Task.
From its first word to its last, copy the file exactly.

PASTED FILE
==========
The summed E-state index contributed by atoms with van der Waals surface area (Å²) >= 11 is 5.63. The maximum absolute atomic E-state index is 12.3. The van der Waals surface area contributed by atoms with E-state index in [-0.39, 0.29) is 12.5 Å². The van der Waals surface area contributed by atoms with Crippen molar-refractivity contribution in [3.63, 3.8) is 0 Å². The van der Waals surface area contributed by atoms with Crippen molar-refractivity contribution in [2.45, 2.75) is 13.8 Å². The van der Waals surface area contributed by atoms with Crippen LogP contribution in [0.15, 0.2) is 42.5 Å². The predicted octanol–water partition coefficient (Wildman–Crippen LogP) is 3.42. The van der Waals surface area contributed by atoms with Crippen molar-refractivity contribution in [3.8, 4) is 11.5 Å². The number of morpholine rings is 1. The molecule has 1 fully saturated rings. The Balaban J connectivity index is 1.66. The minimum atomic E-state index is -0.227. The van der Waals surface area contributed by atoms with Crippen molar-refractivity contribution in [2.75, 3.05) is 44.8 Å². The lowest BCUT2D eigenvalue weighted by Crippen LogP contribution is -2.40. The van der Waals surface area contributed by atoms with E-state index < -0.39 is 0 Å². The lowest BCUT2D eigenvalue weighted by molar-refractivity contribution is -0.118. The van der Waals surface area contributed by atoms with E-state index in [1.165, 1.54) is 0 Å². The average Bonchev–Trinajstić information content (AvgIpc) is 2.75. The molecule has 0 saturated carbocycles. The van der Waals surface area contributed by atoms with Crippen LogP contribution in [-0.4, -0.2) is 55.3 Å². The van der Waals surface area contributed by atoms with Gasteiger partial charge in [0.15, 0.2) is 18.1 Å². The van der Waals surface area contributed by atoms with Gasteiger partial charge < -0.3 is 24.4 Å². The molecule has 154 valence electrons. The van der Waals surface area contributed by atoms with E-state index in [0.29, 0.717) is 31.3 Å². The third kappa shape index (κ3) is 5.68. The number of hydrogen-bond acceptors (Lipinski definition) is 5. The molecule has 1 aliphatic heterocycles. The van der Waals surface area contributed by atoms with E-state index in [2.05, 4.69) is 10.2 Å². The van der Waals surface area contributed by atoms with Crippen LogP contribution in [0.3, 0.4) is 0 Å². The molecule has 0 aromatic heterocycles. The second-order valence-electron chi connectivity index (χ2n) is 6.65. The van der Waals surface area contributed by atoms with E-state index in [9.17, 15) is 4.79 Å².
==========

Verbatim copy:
The summed E-state index contributed by atoms with van der Waals surface area (Å²) >= 11 is 5.63. The maximum absolute atomic E-state index is 12.3. The van der Waals surface area contributed by atoms with E-state index in [-0.39, 0.29) is 12.5 Å². The van der Waals surface area contributed by atoms with Crippen molar-refractivity contribution in [3.63, 3.8) is 0 Å². The van der Waals surface area contributed by atoms with Crippen molar-refractivity contribution in [2.45, 2.75) is 13.8 Å². The van der Waals surface area contributed by atoms with Crippen LogP contribution in [0.15, 0.2) is 42.5 Å². The predicted octanol–water partition coefficient (Wildman–Crippen LogP) is 3.42. The van der Waals surface area contributed by atoms with Crippen molar-refractivity contribution in [3.8, 4) is 11.5 Å². The number of morpholine rings is 1. The molecule has 1 fully saturated rings. The Balaban J connectivity index is 1.66. The minimum atomic E-state index is -0.227. The van der Waals surface area contributed by atoms with Crippen molar-refractivity contribution in [2.75, 3.05) is 44.8 Å². The lowest BCUT2D eigenvalue weighted by Crippen LogP contribution is -2.40. The van der Waals surface area contributed by atoms with E-state index < -0.39 is 0 Å². The lowest BCUT2D eigenvalue weighted by molar-refractivity contribution is -0.118. The van der Waals surface area contributed by atoms with E-state index in [1.165, 1.54) is 0 Å². The average Bonchev–Trinajstić information content (AvgIpc) is 2.75. The molecule has 0 saturated carbocycles. The van der Waals surface area contributed by atoms with Crippen LogP contribution in [-0.4, -0.2) is 55.3 Å². The van der Waals surface area contributed by atoms with Gasteiger partial charge in [0.15, 0.2) is 18.1 Å². The van der Waals surface area contributed by atoms with Gasteiger partial charge < -0.3 is 24.4 Å². The molecule has 154 valence electrons. The van der Waals surface area contributed by atoms with E-state index in [0.29, 0.717) is 31.3 Å². The third kappa shape index (κ3) is 5.68. The number of hydrogen-bond acceptors (Lipinski definition) is 5. The molecule has 1 aliphatic heterocycles. The van der Waals surface area contributed by atoms with E-state index in [2.05, 4.69) is 10.2 Å². The van der Waals surface area contributed by atoms with Crippen LogP contribution in [0.3, 0.4) is 0 Å². The molecule has 0 aromatic heterocycles. The second-order valence-electron chi connectivity index (χ2n) is 6.65. The van der Waals surface area contributed by atoms with E-state index in [9.17, 15) is 4.79 Å².